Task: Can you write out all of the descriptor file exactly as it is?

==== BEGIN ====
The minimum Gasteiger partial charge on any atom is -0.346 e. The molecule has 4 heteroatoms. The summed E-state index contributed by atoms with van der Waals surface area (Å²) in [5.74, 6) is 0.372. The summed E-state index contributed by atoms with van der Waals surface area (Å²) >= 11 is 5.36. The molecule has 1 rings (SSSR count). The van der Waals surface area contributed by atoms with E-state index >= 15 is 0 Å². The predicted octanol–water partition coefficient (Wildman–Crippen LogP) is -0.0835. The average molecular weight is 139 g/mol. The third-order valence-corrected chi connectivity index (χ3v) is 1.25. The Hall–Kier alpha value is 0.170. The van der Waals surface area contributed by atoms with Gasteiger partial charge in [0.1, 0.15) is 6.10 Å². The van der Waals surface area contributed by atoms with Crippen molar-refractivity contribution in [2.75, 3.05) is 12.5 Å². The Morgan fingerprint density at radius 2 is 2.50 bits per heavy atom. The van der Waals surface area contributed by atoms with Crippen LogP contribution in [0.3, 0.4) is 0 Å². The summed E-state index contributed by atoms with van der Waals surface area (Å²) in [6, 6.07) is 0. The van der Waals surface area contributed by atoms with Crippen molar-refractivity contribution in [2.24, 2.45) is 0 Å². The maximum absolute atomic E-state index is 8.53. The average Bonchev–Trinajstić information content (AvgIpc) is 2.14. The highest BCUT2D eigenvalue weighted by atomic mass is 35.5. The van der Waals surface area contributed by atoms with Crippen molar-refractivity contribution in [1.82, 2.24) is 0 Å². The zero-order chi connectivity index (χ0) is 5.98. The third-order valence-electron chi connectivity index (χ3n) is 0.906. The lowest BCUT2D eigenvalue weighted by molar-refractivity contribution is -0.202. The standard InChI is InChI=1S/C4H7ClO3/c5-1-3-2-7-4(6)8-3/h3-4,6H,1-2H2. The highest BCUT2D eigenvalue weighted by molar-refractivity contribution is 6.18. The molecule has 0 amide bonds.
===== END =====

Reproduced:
The minimum Gasteiger partial charge on any atom is -0.346 e. The molecule has 4 heteroatoms. The summed E-state index contributed by atoms with van der Waals surface area (Å²) in [5.74, 6) is 0.372. The summed E-state index contributed by atoms with van der Waals surface area (Å²) >= 11 is 5.36. The molecule has 1 rings (SSSR count). The van der Waals surface area contributed by atoms with E-state index >= 15 is 0 Å². The predicted octanol–water partition coefficient (Wildman–Crippen LogP) is -0.0835. The average molecular weight is 139 g/mol. The third-order valence-corrected chi connectivity index (χ3v) is 1.25. The Hall–Kier alpha value is 0.170. The van der Waals surface area contributed by atoms with Gasteiger partial charge in [0.1, 0.15) is 6.10 Å². The van der Waals surface area contributed by atoms with Crippen molar-refractivity contribution in [2.75, 3.05) is 12.5 Å². The Morgan fingerprint density at radius 2 is 2.50 bits per heavy atom. The van der Waals surface area contributed by atoms with Crippen LogP contribution in [0.3, 0.4) is 0 Å². The summed E-state index contributed by atoms with van der Waals surface area (Å²) in [6, 6.07) is 0. The van der Waals surface area contributed by atoms with Crippen molar-refractivity contribution in [2.24, 2.45) is 0 Å². The maximum absolute atomic E-state index is 8.53. The average Bonchev–Trinajstić information content (AvgIpc) is 2.14. The highest BCUT2D eigenvalue weighted by atomic mass is 35.5. The van der Waals surface area contributed by atoms with Crippen molar-refractivity contribution in [1.82, 2.24) is 0 Å². The zero-order chi connectivity index (χ0) is 5.98. The third-order valence-electron chi connectivity index (χ3n) is 0.906. The lowest BCUT2D eigenvalue weighted by molar-refractivity contribution is -0.202. The standard InChI is InChI=1S/C4H7ClO3/c5-1-3-2-7-4(6)8-3/h3-4,6H,1-2H2. The highest BCUT2D eigenvalue weighted by molar-refractivity contribution is 6.18. The molecule has 0 amide bonds.